Closing and repurposing the Atlanta Jail will save money and save lives

Terrica Ganzy

Executive Director of the Southern Center for Human Rights

On Aug. 8, Atlanta Mayor Andre Dickens paid a surprise visit to the City Council’s Public Safety Committee meeting, where the committee planned to discuss a proposed lease of 700 jail beds at the Atlanta City Detention Center to Fulton County.

“We are not in the jailing business,” Mayor Dickens told the committee, before going on to voice his very clear support for expanding Atlanta’s jailing business.

In 2019, then-city councilmember Dickens sponsored legislation that set the course for the closure and repurposing of ACDC. ACDC is a large, imposing building in the heart of downtown Atlanta that is draining millions of dollars from the city’s annual budget, despite sitting mostly empty. On any given day, it holds an average of 30 to 50 people accused of simple traffic or city ordinance violations.

When the Atlanta City Council passed now-Mayor Dickens’ legislation, it was because they knew that ACDC was a waste of city resources, and more importantly, it was not making Atlanta safer. Following a campaign led by Women on the Rise, the Council recognized that ACDC was part of Atlanta’s legacy of criminalizing poverty and homelessness. The city agreed in 2019 to explore recommendations to close and repurpose the jail because of a basic fact: transforming ACDC into a center for supportive services will make Atlanta safer by addressing the root causes of harm.

Despite his 2019 legislation, Mayor Dickens has now changed his tune. Rather than close and repurpose the city jail, the mayor is now championing legislation to lease 700 jail beds at ACDC to Fulton County.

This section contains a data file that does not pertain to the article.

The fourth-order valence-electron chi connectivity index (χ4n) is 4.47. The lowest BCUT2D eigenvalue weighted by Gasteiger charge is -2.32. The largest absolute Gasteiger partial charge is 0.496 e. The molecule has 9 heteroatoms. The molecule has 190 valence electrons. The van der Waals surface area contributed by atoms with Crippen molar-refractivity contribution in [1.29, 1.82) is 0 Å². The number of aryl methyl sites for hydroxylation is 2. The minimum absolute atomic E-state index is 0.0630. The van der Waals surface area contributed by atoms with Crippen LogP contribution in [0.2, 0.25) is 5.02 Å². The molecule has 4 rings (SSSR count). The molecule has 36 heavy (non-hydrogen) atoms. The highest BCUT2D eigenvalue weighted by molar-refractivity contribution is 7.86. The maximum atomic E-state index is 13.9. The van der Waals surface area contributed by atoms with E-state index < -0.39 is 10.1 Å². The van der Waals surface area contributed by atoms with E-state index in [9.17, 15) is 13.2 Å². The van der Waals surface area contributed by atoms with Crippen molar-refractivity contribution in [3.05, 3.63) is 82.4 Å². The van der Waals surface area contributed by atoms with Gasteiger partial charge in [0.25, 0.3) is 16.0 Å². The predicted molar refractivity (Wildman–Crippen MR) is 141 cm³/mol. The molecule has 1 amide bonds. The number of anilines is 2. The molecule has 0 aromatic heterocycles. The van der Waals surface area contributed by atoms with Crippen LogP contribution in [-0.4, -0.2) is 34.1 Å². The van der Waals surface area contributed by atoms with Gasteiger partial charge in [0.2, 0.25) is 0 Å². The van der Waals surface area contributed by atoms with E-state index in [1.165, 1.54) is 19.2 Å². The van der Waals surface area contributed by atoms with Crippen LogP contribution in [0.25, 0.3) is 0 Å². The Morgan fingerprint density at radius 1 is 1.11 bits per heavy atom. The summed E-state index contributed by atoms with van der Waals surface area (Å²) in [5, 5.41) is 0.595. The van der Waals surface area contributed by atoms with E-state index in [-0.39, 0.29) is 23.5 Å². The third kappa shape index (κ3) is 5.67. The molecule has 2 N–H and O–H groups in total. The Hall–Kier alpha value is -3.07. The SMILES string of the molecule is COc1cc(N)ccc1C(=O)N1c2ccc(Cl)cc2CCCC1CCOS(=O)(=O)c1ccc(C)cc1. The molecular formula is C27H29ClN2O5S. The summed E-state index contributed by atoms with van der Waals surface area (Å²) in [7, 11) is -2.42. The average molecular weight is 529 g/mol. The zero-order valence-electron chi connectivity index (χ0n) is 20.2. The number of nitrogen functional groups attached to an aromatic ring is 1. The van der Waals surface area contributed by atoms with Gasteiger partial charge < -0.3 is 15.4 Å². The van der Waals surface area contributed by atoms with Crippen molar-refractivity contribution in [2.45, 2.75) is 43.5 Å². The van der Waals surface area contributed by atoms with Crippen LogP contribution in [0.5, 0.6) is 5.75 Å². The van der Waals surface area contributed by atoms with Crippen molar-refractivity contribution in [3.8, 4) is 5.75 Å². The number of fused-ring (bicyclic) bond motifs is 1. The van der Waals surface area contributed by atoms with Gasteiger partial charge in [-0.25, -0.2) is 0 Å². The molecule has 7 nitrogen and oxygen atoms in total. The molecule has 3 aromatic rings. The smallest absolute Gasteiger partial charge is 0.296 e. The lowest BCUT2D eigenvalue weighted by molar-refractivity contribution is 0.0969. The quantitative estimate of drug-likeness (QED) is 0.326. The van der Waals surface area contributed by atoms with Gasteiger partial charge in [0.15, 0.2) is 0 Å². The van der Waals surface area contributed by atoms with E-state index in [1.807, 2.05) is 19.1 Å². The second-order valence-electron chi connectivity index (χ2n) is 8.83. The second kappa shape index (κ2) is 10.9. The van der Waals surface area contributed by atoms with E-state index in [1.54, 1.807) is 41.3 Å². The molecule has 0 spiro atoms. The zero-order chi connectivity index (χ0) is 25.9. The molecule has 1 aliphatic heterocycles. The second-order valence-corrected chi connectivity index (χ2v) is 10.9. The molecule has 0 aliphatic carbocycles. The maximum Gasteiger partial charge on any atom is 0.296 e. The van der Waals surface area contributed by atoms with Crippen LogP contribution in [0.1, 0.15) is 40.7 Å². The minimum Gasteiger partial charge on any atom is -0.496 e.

Alongside Fulton County Sheriff Patrick Labat, Mayor Dickens claims that this lease is a “humanitarian” response to overcrowding at the Fulton County Jail. But the issues at the Fulton County Jail are self-made: for decades, the county has refused to follow expert suggestions to alleviate issues of serious overcrowding in its jails — a problem that stems from mismanagement and the overuse of pretrial detention as a response to all community harm.

The mayor and sheriff are not wrong about the crisis in the county’s jails. They are wrong, however, about ACDC as the solution—one that has been proposed, rejected and proposed again every time conditions in Fulton County’s facilities reach a peak crisis.

Framing this lease as a “humanitarian” solution for incarcerated people is a slap in the face to the formerly incarcerated people leading the movement to transform ACDC. Advocates with Women on the Rise, who have themselves spent time on the floors of the Fulton County Jail, have clearly communicated to the mayor that the humanitarian solution is to reduce the jail population—not spread it around the City.